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Protection Orders in South Africa: Your Constitutional Right to Safety

In South Africa, our right to be safe and free is enshrined in the Constitution A protection order plays a very important role in safeguarding those rights and the safety of individuals who find themselves in abusive or threatening situations. These legal instruments offer a way for victims to seek legal protection from their abusers and ensure their safety and well-being.

In this article, we will discuss the details of Protection Orders in South Africa, by exploring what they are, how to obtain them, and the responsibilities associated with them.

What Is a Protection Order

 A protection order is an order granted by a court that orders an abuser to stop the abuse, it also sets certain conditions preventing the abuser from harassing or abusing the victim again. A protection order can also be applied for as a means to prevent an abuser from getting help from any other person to commit abusive acts.

The judicial system encompasses two types of Protection Orders. The first type is the Domestic Violence Protection Order which is provided for in the  Domestic Violence Act 116 of 1998  and the Domestic Violence Amendment Bill 14 of 2022. A Domestic Violence Protection Order can be granted by a court against a person (Respondent) with whom the victim (Complainant) had or has a domestic relationship. Read more about domestic violence here.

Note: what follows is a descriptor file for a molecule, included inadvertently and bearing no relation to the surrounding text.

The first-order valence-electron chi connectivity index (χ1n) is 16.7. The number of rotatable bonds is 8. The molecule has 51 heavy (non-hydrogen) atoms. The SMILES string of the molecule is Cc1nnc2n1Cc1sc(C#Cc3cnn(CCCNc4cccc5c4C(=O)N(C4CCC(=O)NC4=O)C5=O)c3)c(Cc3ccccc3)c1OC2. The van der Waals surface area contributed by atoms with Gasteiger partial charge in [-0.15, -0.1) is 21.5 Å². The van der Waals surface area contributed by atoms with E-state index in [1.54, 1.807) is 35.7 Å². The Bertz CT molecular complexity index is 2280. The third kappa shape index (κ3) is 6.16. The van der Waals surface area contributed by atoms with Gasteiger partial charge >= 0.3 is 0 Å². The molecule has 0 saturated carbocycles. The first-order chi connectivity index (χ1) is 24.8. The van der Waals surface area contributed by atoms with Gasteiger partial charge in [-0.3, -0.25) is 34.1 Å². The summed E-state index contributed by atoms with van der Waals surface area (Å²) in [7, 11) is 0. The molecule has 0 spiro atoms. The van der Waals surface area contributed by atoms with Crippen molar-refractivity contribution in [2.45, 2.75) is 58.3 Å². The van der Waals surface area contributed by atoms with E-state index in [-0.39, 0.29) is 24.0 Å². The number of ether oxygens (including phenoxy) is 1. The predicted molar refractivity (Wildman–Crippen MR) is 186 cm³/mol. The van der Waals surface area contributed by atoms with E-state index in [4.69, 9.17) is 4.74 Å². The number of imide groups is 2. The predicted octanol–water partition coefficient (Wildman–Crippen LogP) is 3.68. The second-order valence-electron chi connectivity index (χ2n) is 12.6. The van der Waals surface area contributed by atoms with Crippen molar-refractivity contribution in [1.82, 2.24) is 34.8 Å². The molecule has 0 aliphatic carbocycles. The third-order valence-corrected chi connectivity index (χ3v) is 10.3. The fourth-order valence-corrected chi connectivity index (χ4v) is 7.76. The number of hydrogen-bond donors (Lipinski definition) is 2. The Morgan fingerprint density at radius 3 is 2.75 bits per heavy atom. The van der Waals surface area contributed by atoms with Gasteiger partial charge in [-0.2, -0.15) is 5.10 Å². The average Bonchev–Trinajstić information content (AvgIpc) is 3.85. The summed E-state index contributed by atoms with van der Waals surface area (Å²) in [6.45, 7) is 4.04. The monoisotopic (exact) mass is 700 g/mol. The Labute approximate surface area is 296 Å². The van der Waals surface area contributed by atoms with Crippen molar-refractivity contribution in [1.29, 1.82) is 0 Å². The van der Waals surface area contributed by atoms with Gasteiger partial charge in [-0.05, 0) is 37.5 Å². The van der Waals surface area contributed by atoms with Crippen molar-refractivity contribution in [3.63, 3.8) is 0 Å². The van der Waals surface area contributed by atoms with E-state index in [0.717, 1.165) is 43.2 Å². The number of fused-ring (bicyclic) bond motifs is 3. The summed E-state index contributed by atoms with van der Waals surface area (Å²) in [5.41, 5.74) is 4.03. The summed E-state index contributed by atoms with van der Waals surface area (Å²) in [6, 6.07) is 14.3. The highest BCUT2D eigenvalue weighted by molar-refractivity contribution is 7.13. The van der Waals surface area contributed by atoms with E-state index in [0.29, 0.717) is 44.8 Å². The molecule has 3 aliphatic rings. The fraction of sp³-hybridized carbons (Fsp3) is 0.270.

The second type is the Harassment Protection Order which is provided for in the Protection from Harassment Act 17 of 2011. A Harassment Protection Order is granted against a person (Respondent) with whom the victim (Complainant) is not in a domestic relationship and who doesn’t share a common residence. This order will be granted with the aim of stopping the harassment or abuse.

There are usually no costs involved in applying for a protection order unless the Complainant wishes to make use of legal representation.

Once a protection order is granted, it is valid until the Complainant withdraws it. If the Respondent lodges an appeal, the order will continue to operate until it is cancelled by the appeal court.

Who Can Apply for a Protection Order?